Monday, May 14, 2012

Real and Nominal Debt: An Example

In response to my The Inflation Adjustment of Debt, Clonal replied in part:

You may also want to look at Scott Fullwiler's presentation -
What Should Economists Have Learned from the Crisis?

which for some reason opens with a picture of a naked guy doing math at the blackboard.

Took me a few days to get to it -- that Debt and Inflation series really took a lot of time -- but I finally did. The presentation is done in "Prezi", a service I've not seen before. It was pretty easy to view the presentation, intuitive. Not bad, though there did seen to be a lot of zooming in and zooming out.

I even turned on my speakers so I could hear it as well as see it. But there was no audio to be heard. And since it's a presentation -- a sequence of images, not a body of text -- there was nothing to read and follow. So I'm not really sure what the point of the thing was.

I don't really think it had much to do with the inflation adjustment of debt. But I did find one graph in it, that brought me back to that topic:

Source: Rob Parenteau via Scott Fullwiler

See that flat spot there, from 1965 to 1985? It corresponds pretty well with the "Great Inflation" of 1965-1984. Corresponds very well, actually. Thanks, Clonal.

I think the ratio of debt-to-income shown on that graph was influenced by the inflation of those years.

I think I can use my inflation-adjustment calculations, developed in the Debt and Inflation series, to see the extent of that influence.

First, duplicate the graph using FRED data for household debt as a percent of disposable income:

Graph #2: Household Debt relative to Disposable Income

CMDEBT is Household Credit Market Debt Outstanding, and DPI is Disposable Personal Income. Graph #2 continues into 2012; Graph #1 stops about six years earlier, and lacks the tip of the peak and decline. Other than that, the two graphs show similar patterns: increase before the Great Inflation, flat during, and increase again after that inflationary era.

I thought I would use the "ART1" inflation adjustment from mine of May 9th for this post. But I got far enough with that to have second thoughts. I think the "ART1" has a flying base, not a single-year base. I don't think it is compatible with the Surreal inflation adjustment. So I'll use "ART2" instead, taking the most recent year as the base.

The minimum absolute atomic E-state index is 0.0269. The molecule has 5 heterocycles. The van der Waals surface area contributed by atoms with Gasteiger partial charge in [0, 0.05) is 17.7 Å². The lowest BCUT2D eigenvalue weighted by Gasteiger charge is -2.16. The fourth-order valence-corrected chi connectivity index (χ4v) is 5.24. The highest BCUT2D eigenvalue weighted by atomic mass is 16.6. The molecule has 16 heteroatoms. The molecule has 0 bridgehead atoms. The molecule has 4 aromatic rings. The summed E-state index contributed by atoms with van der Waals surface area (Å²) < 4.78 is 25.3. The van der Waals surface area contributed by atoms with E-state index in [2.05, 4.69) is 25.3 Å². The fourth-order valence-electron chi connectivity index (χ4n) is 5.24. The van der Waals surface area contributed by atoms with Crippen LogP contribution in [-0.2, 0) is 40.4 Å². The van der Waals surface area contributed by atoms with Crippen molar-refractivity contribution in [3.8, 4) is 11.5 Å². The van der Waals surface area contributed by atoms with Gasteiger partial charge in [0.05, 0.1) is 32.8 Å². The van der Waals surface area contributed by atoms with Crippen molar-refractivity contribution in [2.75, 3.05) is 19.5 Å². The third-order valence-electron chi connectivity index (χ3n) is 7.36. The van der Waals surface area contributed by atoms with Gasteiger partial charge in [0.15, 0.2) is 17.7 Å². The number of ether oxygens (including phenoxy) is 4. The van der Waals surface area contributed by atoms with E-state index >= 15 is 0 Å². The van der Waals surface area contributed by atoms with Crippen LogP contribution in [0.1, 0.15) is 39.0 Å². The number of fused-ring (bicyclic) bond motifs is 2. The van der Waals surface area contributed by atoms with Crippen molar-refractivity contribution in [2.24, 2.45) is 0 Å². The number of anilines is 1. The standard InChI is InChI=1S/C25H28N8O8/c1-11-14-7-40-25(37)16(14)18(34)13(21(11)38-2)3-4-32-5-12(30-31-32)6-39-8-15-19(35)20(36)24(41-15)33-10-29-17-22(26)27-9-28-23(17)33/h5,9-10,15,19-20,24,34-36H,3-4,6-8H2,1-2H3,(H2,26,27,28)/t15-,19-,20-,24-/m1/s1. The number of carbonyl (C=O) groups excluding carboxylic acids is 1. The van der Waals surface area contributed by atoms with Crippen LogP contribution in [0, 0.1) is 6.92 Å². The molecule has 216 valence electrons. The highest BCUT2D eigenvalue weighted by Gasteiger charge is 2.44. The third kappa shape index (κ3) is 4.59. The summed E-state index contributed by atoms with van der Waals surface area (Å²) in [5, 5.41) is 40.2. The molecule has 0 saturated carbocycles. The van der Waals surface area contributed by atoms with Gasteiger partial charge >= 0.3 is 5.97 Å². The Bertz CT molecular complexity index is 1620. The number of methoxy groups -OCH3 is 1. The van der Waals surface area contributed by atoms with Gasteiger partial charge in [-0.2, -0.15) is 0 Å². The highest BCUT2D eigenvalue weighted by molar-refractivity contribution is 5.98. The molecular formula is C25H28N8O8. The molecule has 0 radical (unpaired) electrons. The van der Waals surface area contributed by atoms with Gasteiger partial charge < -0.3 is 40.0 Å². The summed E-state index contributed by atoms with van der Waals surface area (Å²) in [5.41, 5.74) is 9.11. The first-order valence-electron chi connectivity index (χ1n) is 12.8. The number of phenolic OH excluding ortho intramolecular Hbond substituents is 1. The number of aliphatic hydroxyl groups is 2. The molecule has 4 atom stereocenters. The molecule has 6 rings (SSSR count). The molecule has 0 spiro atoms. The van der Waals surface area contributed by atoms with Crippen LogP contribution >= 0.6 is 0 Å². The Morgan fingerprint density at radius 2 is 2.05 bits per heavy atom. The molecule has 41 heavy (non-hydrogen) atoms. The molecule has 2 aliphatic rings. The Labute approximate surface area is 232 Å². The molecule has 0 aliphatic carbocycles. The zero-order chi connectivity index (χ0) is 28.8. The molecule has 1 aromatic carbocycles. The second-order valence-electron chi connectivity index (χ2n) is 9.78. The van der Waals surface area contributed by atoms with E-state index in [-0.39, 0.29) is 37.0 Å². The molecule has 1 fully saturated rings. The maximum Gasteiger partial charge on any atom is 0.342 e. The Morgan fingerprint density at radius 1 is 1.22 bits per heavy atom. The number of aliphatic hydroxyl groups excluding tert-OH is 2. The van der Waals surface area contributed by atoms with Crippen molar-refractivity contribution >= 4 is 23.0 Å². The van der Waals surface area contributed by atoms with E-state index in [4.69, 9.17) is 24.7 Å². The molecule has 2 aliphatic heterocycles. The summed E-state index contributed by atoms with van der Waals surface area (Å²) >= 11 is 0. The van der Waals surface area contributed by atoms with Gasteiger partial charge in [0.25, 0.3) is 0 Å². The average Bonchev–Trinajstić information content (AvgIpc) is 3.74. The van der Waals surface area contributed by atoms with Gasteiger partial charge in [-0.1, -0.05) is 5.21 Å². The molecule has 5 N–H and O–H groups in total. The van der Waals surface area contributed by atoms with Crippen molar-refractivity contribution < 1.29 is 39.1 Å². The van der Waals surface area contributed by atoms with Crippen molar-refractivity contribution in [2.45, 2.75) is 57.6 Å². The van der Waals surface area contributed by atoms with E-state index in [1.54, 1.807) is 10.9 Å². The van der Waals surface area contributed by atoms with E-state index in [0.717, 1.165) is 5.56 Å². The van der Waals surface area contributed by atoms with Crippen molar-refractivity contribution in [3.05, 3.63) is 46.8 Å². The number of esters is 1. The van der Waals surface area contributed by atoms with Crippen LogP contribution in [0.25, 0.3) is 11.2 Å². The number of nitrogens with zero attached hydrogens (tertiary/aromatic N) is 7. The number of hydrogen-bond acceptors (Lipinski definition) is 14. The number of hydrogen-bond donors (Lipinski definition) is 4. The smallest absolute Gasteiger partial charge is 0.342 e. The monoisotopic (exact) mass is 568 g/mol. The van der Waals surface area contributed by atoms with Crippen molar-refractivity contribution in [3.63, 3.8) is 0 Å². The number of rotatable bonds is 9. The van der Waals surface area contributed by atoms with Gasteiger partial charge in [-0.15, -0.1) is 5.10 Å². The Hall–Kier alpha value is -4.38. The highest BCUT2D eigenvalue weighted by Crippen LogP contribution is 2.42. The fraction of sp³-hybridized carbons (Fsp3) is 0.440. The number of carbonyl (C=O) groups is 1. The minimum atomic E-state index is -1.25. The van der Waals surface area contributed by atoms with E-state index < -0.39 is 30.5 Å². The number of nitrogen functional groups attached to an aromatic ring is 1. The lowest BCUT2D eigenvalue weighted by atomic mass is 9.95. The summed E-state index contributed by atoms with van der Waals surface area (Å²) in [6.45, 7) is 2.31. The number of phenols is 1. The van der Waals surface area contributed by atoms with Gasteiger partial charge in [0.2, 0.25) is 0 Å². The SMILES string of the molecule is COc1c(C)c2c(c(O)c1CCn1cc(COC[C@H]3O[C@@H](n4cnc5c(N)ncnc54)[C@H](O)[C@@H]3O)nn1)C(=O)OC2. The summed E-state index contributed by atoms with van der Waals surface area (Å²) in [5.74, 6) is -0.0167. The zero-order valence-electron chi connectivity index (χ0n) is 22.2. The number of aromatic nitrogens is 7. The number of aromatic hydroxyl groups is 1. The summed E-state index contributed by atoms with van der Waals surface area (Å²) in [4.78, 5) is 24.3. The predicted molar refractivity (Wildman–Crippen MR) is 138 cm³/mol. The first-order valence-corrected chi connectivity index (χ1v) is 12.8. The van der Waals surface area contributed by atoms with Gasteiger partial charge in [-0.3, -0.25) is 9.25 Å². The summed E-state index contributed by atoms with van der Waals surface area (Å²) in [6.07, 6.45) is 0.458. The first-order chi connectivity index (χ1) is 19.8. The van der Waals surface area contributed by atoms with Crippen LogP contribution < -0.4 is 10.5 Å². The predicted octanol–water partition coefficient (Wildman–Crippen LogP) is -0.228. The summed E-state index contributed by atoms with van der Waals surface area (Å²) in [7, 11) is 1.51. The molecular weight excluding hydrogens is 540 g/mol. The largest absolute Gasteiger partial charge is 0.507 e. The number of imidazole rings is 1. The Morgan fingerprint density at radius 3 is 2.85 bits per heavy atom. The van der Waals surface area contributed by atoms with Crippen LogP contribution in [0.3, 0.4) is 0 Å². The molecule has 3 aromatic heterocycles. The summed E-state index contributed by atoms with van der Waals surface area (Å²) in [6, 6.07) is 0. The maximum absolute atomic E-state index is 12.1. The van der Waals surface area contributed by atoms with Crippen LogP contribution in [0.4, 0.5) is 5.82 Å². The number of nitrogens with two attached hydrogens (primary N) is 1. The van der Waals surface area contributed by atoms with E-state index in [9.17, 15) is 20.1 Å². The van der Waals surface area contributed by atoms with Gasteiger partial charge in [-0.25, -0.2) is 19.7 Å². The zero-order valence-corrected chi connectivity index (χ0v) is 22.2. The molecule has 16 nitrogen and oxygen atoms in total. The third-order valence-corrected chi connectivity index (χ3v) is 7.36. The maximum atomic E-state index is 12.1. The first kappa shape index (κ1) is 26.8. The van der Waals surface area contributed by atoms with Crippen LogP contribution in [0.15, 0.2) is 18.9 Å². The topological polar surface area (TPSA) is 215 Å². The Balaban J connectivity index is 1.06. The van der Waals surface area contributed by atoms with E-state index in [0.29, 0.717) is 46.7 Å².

Graph #3
To make this adjustment I need the debt numbers and a price series. I wasn't sure what price series to use, so I checked with FRED. Graph #3 compares their "Real Disposable Personal Income" (blue) to "Disposable Personal Income" divided by the deflator (red) and by the Consumer Price Index (green) adjusted to the 2005 base year that the other lines use. The deflator gives a better match. I'll use that.

I went to FRED and gathered up a bunch of data, uploaded it to Google Docs, and combined it into a new workbook. The first time through, I gathered quarterly data, FRED's default. But when I plugged my adjustment formula into the spreadsheet, I ended up with one number every four rows, and N/A errors between. Because I had only one starting value transferred over from the unadjusted debt column. To make matters worse, when I graphed it, the line with the N/A errors didn't show up.

All in fun. Anyway, when I regathered data for the ART2 adjustment, I got annual data. I used ART2 on the debt; the method is as follows:
1. Adjust the first debt value to the base year; then for each subsequent year
2. Carry forward the previous year's adjusted value, and add to it the new debt after adjusting for inflation to the base year. (See the May 9 post for details.)

For inflation adjustment of Disposable Personal Income, a flow, I used the standard "surreal" calculation; refer to the May 8 post for more.

Because I am using two different inflation adjustment calculations, the adjustment is not lost when I divide the adjusted debt value by the adjusted income number.

Here is a peek at the spreadsheet:

Here's how my graph turned out:

Graph #4: The "Erosion of Debt" Is Shown in Pink

The blue line shows debt relative to income, in current dollars (like Graph #2 above). The red line shows debt relative to income, in dollars of constant purchasing power, 2011 dollars. The pink area (above the blue line) shows the purchasing power eroded by inflation.

Note that the most rapid erosion occurred during the Great Inflation of 1965-1984. Let's make it twenty years, 1965-1985. That's the period where the unadjusted blue line shows no increase in debt, or what people think of as no increase in debt because the blue line runs "flat" for those years.

For the record, the GDP deflator (base year 2005) for 1965 has the value 19.934, and for 1985 has the value 61.624. In other words, prices more than tripled during that twenty-year period. That's what it took to erode enough debt to keep the blue line flat.

LINK: The Google Docs Spreadsheet for this post.


STF said...


Very interesting post. Good stuff!

FYI, the naked guy is doing economics on the board--it's a sort of "the emperor has no clothes" thing. It actually showed more than that but my wife made me cut it off higher (glad I listened to her!). I agree that it's a bit tough to know exactly what's going on, though the main points should be rather clear if the details are not. The "being right matters" list shows things that MMT'ers got right before they happened (there's more than that, actually, but it's a representative list). It was thought that there would be a video of the speech/presentation, but at the last minute it didn't happen unfortunately. I would like to write this up, but no time right now. The closest thing would be something I did in 2009-- In fact when I went back and looked at that one I was amazed how little had changed.

Scott Fullwiler

The Arthurian said...

Thank you sir. And thanks for the link to your paper. Looks good.